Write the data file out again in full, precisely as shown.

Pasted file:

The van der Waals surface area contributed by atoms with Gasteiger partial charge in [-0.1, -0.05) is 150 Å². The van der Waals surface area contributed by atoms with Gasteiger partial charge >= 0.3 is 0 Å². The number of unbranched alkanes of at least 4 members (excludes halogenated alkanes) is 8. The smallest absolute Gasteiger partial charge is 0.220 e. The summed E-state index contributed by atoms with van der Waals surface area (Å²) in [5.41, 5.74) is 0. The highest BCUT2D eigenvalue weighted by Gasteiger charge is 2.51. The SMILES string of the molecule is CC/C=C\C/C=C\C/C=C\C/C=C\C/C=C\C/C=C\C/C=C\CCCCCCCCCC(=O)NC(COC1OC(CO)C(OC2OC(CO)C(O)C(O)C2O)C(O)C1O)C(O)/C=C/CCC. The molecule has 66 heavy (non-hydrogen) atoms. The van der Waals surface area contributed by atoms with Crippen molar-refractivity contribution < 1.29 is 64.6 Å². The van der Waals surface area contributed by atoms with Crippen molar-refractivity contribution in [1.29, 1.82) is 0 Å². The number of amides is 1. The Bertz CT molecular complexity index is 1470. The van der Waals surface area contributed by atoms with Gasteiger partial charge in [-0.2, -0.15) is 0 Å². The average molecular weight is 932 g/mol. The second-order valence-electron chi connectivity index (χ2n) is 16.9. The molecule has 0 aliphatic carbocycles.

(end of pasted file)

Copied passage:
The van der Waals surface area contributed by atoms with Gasteiger partial charge in [-0.1, -0.05) is 150 Å². The van der Waals surface area contributed by atoms with Gasteiger partial charge >= 0.3 is 0 Å². The number of unbranched alkanes of at least 4 members (excludes halogenated alkanes) is 8. The smallest absolute Gasteiger partial charge is 0.220 e. The summed E-state index contributed by atoms with van der Waals surface area (Å²) in [5.41, 5.74) is 0. The highest BCUT2D eigenvalue weighted by Gasteiger charge is 2.51. The SMILES string of the molecule is CC/C=C\C/C=C\C/C=C\C/C=C\C/C=C\C/C=C\C/C=C\CCCCCCCCCC(=O)NC(COC1OC(CO)C(OC2OC(CO)C(O)C(O)C2O)C(O)C1O)C(O)/C=C/CCC. The molecule has 66 heavy (non-hydrogen) atoms. The van der Waals surface area contributed by atoms with Crippen molar-refractivity contribution < 1.29 is 64.6 Å². The van der Waals surface area contributed by atoms with Crippen molar-refractivity contribution in [1.29, 1.82) is 0 Å². The number of amides is 1. The Bertz CT molecular complexity index is 1470. The van der Waals surface area contributed by atoms with Gasteiger partial charge in [-0.2, -0.15) is 0 Å². The average molecular weight is 932 g/mol. The second-order valence-electron chi connectivity index (χ2n) is 16.9. The molecule has 0 aliphatic carbocycles.